The secret didn’t keep for long. Thomas Jefferson, long time Francophile and apologist for the bloody excesses of its revolution, wrote: “There is on the globe one single spot, the possessor of which is our natural and habitual enemy. It is New Orleans through which the produce of three-eighths of our territory must pass to market.” President Jefferson instructed his ambassador in Paris to open negotiation for the purchase of New Orleans with the French despite that country’s denial that it owned the territory. He instructed Ambassador Livingston to inform the French that, as soon as they officially took possession of New Orleans, the US would end its neutrality and ally with Britain in the European wars.
In 1802 a Spanish bureaucrat in New Orleans used a technicality to end the American right of deposit in New Orleans. There were quickly stories of flatboats full of cotton being turned back and fears that the fall crop would not be able to reach a market. This action was taken on secret orders of the Spanish king, perhaps angered by American smuggling, perhaps pressed by Napoleon. Whatever his motives, he succeeded in uniting America’s regions and political parties at least temporarily.
The mainly-Northern Federalists had long sought to ally with Britain and were Francophobic. Thomas Jefferson’s Republicans was now incensed with both the Spanish and the French to whom they had been friendly. Quickly, the Senate unanimously passed a bellicose resolution authorizing the president to direct the state governors “to organize, arm, and equip” as many as 80,000 militia. When word of this resolution reached Napoleon, already reeling from losses in Haiti, he decided to sell Louisiana to the Americans despite a pledge he had made to the Spanish not to alienate it. He was a realist, knew he needed his resources to back his land-based armies, could not defend Louisiana, and wanted to preserve American neutrality and he needed the money. However, he decided that he would sell all of Louisiana or nothing, not just New Orleans and the Floridas which was what the Americans were authorized to buy.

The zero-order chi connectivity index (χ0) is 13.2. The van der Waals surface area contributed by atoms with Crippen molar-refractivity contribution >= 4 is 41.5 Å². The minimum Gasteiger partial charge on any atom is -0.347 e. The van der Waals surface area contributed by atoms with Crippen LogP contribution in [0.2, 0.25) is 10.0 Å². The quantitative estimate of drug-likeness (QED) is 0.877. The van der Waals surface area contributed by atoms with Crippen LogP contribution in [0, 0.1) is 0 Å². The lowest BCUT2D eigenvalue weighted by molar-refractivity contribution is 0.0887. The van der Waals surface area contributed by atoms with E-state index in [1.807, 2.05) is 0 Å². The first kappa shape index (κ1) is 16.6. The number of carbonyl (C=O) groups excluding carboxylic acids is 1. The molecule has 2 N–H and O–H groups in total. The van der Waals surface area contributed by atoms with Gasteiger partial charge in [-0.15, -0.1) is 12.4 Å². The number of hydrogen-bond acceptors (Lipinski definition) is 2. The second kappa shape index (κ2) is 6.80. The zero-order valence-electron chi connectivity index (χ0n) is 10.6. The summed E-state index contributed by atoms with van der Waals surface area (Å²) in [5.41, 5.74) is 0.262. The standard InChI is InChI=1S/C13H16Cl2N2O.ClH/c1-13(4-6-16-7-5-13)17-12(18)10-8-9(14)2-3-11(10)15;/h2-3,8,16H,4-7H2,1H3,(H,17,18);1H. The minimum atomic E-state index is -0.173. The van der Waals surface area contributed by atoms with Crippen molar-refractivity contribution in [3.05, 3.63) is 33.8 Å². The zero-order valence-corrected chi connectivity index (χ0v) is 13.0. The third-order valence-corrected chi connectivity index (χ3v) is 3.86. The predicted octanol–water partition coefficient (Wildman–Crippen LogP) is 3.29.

Nevertheless, it was all over but the haggling. The Americans ended up with a huge territory which nobody wanted very much and whose boundaries nobody knew, the all-important port city of New Orleans, and didn’t get Florida until later negotiations with the Spanish.
There is one final insight into Thomas Jefferson. He didn’t believe that the government had constitutional authorization to make the purchase. The Republicans, despite many similarities to the liberals of today, were strict constructionists. They believed the government had only those powers specifically enumerated in the Constitution. Jefferson began to draft a constitutional amendment to authorize the purchase. Then he realized that he didn’t have time for that process because Napoleon had set a deadline for ratification and was reported to be looking for a reason to renege. Jefferson did not want to use the argument that the “necessary and proper clause” was a broad grant of authority to do anything which might be needed to implement the specifically granted powers like treaty making. “If it is, then we have no Constitution,” he warned.
Jefferson’s solution was to push for ratification – his party had the needed 2/3s of the Senate – without raising the constitutional issue at all. “The less we say about the constitutional difficulties respecting Louisiana the better,” he told Madison. “What is necessary for surmounting them must be done sub-silentio.” Vintage Jefferson: he didn’t want to embrace broad construction and he did want Louisiana so he just swept the issue under the rug. However, both the nation and the construction of the Constitution were greatly enlarged from then forward.